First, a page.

To most outsiders, all this might seem a bit like splitting hair. However, I fear that it is far from that. In fact, it turns out to be a fairly fundamental issue in almost any discussion about the value or otherwise of alternative medicine. And, I think, it is also a matter of principle that reaches far beyond alternative medicine: if we allow various interest groups, lobbyists, sects, cults etc. to use their own definitions of fundamentally important terms, any dialogue, understanding or progress becomes almost impossible.
While over on my post about the new NICE GUIDELINES on acupuncture for back pain, the acupuncturists’ assassination attempts of my character, competence, integrity and personality are in full swing, I have decided to employ my time more fruitfully and briefly comment on a new piece of acupuncture research.
This new Italian study was to determine the effectiveness of acupuncture for the management of hot flashes in women with breast cancer.
A total of 190 women with breast cancer were randomly assigned to two groups. Random assignment was performed with stratification for hormonal therapy; the allocation ratio was 1:1. Both groups received a booklet with information about climacteric syndrome and its management to be followed for at least 12 weeks. In addition, the acupuncture group received 10 traditional acupuncture treatment sessions involving needling of predefined acupoints.
The primary outcome was hot flash score at the end of treatment (week 12), calculated as the frequency multiplied by the average severity of hot flashes. The secondary outcomes were climacteric symptoms and quality of life, measured by the Greene Climacteric and Menopause Quality of Life scales. Health outcomes were measured for up to 6 months after treatment. Expectation and satisfaction of treatment effect and safety were also evaluated. We used intention-to-treat analyses.
Of the participants, 105 were randomly assigned to enhanced self-care and 85 to acupuncture plus enhanced self-care. Acupuncture plus enhanced self-care was associated with a significantly lower hot flash score than enhanced self-care at the end of treatment (P < .001) and at 3- and 6-month post-treatment follow-up visits (P = .0028 and .001, respectively). Acupuncture was also associated with fewer climacteric symptoms and higher quality of life in the vasomotor, physical, and psychosocial dimensions (P < .05).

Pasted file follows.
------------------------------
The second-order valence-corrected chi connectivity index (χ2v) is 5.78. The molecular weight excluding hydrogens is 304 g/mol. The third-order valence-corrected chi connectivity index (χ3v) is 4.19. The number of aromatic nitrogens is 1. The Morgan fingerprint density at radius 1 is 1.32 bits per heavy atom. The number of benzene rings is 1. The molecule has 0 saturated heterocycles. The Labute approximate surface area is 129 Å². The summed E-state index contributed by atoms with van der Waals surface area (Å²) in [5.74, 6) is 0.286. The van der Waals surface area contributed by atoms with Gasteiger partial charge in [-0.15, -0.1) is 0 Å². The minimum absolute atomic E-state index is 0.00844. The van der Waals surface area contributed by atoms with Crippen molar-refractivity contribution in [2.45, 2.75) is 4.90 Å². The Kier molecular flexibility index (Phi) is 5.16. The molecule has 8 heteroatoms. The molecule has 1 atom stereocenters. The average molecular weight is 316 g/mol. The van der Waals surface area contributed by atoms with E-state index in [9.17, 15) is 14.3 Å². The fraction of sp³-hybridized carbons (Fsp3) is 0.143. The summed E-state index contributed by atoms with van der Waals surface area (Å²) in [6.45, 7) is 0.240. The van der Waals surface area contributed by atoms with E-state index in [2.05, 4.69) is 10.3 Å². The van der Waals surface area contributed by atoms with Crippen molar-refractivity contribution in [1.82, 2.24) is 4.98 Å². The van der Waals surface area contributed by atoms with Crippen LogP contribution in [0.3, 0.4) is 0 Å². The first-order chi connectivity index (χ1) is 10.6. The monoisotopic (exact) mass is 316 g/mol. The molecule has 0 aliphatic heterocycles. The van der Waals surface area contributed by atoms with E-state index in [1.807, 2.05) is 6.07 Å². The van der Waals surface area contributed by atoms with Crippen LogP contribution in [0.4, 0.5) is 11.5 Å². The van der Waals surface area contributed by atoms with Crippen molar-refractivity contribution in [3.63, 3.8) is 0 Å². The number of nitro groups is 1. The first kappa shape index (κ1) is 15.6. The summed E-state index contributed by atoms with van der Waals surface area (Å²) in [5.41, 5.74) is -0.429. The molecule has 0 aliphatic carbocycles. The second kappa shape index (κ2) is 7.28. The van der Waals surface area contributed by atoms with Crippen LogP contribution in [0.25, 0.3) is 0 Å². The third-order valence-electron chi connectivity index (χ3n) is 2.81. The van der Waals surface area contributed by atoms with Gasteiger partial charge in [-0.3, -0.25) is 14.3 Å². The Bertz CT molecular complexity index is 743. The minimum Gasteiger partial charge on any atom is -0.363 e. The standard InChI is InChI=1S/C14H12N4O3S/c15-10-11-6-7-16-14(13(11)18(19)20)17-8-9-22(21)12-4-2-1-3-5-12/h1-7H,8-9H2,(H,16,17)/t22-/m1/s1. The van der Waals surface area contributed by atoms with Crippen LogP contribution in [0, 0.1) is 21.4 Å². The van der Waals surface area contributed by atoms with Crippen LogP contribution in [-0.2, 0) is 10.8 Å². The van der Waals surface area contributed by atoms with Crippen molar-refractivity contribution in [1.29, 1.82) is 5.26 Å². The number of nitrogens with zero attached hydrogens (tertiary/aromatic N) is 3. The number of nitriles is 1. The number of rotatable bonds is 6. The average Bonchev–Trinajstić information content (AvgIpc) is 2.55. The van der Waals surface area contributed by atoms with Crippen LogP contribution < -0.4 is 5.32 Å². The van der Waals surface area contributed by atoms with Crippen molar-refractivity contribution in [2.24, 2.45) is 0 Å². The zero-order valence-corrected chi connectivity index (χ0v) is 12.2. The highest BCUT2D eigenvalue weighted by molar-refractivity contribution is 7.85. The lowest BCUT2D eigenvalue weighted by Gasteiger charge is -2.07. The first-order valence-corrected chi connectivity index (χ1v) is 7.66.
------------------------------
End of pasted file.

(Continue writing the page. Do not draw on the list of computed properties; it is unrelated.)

The authors concluded that acupuncture in association with enhanced self-care is an effective integrative intervention for managing hot flashes and improving quality of life in women with breast cancer.
This hardly needs a comment, as I have been going on about this study design many times before: the ‘A+B versus B’ design can only produce positive findings. Any such study concluding that ‘acupuncture (or whatever other intervention) is effective’ can therefore not be a legitimate test of a hypothesis and ought to be categorised as pseudo-science. Sadly, this problem seems more the rule than the exception in the realm of acupuncture research. That’s a pity really… because, if there is potential in acupuncture at all, this sort of thing can only distract from it.
I think the JOURNAL OF CLINICAL ONCOLOGY, its editors and reviewers, should be ashamed of having published such misleading rubbish.
Reiki is one of the most popular types of ‘energy healing’. Reiki healers believe to be able to channel ‘healing energy’ into patients’ body thus enabling them to get healthy. If Reiki were not such a popular treatment, one could brush such claims aside and think “let the lunatic fringe believe what they want”. But as Reiki so effectively undermines consumers’ sense of reality and rationality, I feel I should continue informing the public about this subject – despite the fact that I have already reported about it several times before, for instance here, here, here, here, here and here.